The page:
Getting rid of sugary drinks is a the right move for your health, taking into consideration your waistline, on average a can of soda has about 150 calories and 39 grams of sugar (equivalent to 9 teaspoons). Switching to diet may not be an effective calorie-cutting technique research says. A recent study indicates that at the end of the day, you’ll probably still take in the same amount of total calories overall. Scientists are still trying to figure out exactly how our bodies and brains react to calorie-free sweeteners. To test the effects of different sweeteners on processes like blood sugar and appetite, scientists from Singapore underwent a small study involving 30 male participants.
During every day of the experiment, the men were served breakfast and, a few hours later, given a beverage to hold them over until their next meal. The beverages were sweetened with, sugar, aspartame (artificial sugar), Stevia (plant based sweetener), or a sweetener that comes from the monk fruit plant.
The trial had a randomized, crossover style, meaning that every participant was given a different beverage on each of the four study days. At lunch, the men were told to eat until they felt full. Then they brought home food journals, to record what they ate for the remaining of the day.
The study’s results were surprising. Even though the sugar-sweetened beverage possessed nearly 250 calories (65 grams of sugar, about what’s in a 20-ounce soda or juice) and the others were calorie-free, that didn’t affect the total number of calories the men consumed all day long. The results showed the men who had zero-calorie drinks ate more at lunch than those who’d had a sugar-sweetened one. This balanced out their total energy intake, so that when daily calorie counts were grouped by beverage, they all averaged approximately 2,300.
Also the “diet” drinkers did not indulge to excess. While they did report feeling slightly hungrier before lunch than those who drank the sugary drink, they only ate enough extra to make up for the drink’s lack of calories—and they didn’t keep overeating for the remainder of the day.
The researchers also took blood samples before and after lunch to test participants’ blood glucose and insulin responses. While the sugar-sweetened beverage resulted to larger hikes in both measures within an hour after drinking it, those who drank the calorie-free beverage experienced larger spikes after lunch. Over the entire three-hour testing period, total glucose change was about the same for all four beverages.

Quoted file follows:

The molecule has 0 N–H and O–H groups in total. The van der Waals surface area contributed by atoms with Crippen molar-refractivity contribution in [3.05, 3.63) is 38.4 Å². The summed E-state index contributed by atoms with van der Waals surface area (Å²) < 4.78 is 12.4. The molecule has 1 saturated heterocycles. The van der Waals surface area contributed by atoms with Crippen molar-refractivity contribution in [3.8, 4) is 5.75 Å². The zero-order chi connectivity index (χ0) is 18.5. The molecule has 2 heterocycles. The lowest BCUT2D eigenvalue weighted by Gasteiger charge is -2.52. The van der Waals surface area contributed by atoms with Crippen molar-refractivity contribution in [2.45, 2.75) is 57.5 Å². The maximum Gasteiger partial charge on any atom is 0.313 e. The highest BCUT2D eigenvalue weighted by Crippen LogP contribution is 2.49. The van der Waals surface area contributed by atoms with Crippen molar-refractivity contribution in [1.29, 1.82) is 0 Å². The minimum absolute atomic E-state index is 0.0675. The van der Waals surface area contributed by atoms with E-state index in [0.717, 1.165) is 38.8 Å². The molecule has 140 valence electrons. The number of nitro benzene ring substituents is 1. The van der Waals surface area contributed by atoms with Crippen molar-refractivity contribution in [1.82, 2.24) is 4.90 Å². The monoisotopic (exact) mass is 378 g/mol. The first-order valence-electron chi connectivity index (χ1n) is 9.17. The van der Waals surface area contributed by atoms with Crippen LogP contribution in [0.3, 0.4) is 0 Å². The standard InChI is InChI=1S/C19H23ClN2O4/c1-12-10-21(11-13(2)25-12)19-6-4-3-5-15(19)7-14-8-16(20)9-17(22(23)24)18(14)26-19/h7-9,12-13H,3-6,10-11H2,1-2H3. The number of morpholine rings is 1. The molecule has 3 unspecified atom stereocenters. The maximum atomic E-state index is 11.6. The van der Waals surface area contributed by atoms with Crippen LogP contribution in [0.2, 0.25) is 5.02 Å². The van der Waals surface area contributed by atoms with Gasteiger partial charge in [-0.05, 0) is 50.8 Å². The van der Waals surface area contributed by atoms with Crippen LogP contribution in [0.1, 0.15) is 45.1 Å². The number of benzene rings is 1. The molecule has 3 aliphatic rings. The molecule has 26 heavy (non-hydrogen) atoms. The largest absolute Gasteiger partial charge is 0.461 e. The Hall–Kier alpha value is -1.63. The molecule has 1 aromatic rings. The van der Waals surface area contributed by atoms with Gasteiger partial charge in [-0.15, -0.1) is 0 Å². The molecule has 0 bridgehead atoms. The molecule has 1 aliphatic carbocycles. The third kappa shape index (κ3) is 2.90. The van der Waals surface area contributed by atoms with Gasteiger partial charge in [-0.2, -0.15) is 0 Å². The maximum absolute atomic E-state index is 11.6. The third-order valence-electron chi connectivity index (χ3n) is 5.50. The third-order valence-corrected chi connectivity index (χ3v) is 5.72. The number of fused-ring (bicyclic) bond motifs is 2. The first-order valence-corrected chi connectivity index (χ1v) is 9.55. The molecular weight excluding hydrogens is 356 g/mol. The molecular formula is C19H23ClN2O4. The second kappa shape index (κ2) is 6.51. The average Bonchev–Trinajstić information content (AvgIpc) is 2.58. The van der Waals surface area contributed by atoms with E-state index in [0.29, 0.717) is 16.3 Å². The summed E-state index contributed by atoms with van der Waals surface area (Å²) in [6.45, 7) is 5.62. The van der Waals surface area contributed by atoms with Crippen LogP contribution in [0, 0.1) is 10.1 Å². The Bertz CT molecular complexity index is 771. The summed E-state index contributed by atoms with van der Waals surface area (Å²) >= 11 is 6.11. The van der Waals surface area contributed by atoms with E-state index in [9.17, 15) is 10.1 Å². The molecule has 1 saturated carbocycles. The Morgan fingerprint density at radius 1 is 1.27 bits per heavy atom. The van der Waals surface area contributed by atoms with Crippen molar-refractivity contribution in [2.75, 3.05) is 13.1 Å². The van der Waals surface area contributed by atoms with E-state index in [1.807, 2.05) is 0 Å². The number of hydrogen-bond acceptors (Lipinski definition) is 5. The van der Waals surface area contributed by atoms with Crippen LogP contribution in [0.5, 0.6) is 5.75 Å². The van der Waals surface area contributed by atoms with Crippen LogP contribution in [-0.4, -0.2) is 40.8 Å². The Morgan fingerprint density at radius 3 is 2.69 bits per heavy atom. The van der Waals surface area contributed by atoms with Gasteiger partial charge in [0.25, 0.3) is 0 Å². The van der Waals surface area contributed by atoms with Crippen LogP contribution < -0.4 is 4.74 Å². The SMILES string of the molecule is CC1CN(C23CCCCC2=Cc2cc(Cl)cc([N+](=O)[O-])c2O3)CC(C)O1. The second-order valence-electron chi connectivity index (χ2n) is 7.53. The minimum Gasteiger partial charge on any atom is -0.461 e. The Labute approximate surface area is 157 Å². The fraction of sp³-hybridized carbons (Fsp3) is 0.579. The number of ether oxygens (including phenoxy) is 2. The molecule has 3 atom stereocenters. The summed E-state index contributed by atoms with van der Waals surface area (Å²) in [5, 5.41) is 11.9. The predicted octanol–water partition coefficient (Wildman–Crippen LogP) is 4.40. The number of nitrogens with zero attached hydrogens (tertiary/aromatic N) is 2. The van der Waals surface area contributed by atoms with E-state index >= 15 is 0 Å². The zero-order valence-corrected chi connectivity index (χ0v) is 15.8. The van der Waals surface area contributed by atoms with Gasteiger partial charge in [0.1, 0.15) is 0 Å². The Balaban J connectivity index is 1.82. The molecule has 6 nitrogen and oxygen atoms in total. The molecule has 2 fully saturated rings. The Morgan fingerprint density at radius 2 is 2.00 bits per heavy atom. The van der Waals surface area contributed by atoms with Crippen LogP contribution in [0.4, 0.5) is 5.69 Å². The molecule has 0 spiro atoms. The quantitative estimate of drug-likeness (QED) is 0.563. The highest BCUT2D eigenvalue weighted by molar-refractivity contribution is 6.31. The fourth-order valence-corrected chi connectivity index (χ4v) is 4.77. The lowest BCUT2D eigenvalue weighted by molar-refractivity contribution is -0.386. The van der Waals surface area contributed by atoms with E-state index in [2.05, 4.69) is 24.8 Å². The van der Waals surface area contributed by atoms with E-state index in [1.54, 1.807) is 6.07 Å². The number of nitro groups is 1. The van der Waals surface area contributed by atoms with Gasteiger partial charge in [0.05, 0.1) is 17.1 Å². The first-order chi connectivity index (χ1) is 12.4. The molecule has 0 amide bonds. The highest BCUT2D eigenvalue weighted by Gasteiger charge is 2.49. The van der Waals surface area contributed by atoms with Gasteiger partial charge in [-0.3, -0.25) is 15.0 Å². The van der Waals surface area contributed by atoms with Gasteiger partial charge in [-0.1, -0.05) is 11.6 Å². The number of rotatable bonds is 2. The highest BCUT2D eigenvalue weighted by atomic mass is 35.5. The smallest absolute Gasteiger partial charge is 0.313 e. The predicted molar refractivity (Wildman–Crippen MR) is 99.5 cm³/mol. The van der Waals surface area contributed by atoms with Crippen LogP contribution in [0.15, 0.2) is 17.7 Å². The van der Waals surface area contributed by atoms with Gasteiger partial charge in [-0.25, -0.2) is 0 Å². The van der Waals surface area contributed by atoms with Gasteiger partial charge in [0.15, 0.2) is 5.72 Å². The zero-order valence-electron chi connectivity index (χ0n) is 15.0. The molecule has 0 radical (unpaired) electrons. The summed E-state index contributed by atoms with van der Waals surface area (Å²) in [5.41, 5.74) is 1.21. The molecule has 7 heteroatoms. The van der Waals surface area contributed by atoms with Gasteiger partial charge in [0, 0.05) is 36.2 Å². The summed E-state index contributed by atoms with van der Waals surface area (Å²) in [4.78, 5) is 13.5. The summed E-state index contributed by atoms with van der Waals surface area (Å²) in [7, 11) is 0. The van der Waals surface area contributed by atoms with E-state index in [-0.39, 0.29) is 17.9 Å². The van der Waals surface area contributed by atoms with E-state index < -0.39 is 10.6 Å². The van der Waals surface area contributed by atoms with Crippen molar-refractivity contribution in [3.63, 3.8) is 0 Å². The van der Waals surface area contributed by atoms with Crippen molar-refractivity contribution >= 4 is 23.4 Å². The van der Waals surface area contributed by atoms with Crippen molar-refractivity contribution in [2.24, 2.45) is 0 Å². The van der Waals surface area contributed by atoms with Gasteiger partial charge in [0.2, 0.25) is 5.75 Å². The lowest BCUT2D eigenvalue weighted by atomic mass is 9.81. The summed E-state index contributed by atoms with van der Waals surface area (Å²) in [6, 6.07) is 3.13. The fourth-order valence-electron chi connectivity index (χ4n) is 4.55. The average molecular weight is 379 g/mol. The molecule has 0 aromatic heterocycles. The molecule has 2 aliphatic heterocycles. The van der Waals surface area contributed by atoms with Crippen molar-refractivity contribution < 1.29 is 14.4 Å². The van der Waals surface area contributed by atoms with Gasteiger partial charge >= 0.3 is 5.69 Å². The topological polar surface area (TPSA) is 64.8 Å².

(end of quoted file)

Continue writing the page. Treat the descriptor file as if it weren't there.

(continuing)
The results were published in the International Journal of Obesity. The authors note that their findings may appear to contradict a recent review in which substituting sugary drinks for artificially sweetened ones did indeed result in people consuming less calories overall, and lose weight, over time.
Though both studies can agree on one thing: that using calorie-free sweeteners didn’t lead to over consumption—at least not over the person's normal calorie amount. And, the authors wrote, if people switch from sugar to calorie-free alternatives without altering their eating behavior to compensate (consciously or subconsciously), it is likely they’d cut their calorie intake, and may lose weight over time.
Their results report that this may be easier said than done, however, and may involve paying more attention to meal choices, portion sizes, and snacking behaviors. Remember this the next time you’re looking for something to quench your thirst. And remember, there’s always water or unsweetened tea—natural, healthy hydration choices that won’t add calories or play with your mind.